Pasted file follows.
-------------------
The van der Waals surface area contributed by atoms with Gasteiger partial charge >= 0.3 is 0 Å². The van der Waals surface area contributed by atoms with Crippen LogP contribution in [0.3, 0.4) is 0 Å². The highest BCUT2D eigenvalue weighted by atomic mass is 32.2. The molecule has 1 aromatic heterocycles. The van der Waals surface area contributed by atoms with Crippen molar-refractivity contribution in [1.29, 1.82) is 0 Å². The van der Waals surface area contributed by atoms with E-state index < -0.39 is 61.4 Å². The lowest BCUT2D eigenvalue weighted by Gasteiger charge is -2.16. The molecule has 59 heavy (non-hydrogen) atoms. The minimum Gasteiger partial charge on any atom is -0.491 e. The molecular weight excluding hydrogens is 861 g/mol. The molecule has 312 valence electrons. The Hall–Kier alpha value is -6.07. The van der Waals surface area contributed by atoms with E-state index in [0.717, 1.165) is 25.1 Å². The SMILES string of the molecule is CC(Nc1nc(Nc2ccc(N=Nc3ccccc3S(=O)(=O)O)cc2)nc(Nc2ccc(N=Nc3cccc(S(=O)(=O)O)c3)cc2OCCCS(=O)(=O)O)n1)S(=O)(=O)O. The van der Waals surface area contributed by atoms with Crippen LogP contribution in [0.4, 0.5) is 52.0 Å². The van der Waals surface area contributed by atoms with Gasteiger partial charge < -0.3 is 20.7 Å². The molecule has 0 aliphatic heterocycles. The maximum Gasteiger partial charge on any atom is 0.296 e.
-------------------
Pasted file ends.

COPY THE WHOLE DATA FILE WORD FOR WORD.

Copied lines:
The van der Waals surface area contributed by atoms with Gasteiger partial charge >= 0.3 is 0 Å². The van der Waals surface area contributed by atoms with Crippen LogP contribution in [0.3, 0.4) is 0 Å². The highest BCUT2D eigenvalue weighted by atomic mass is 32.2. The molecule has 1 aromatic heterocycles. The van der Waals surface area contributed by atoms with Crippen molar-refractivity contribution in [1.29, 1.82) is 0 Å². The van der Waals surface area contributed by atoms with E-state index < -0.39 is 61.4 Å². The lowest BCUT2D eigenvalue weighted by Gasteiger charge is -2.16. The molecule has 59 heavy (non-hydrogen) atoms. The minimum Gasteiger partial charge on any atom is -0.491 e. The molecular weight excluding hydrogens is 861 g/mol. The molecule has 312 valence electrons. The Hall–Kier alpha value is -6.07. The van der Waals surface area contributed by atoms with E-state index in [0.717, 1.165) is 25.1 Å². The SMILES string of the molecule is CC(Nc1nc(Nc2ccc(N=Nc3ccccc3S(=O)(=O)O)cc2)nc(Nc2ccc(N=Nc3cccc(S(=O)(=O)O)c3)cc2OCCCS(=O)(=O)O)n1)S(=O)(=O)O. The van der Waals surface area contributed by atoms with Crippen LogP contribution in [0.4, 0.5) is 52.0 Å². The van der Waals surface area contributed by atoms with Gasteiger partial charge < -0.3 is 20.7 Å². The molecule has 0 aliphatic heterocycles. The maximum Gasteiger partial charge on any atom is 0.296 e.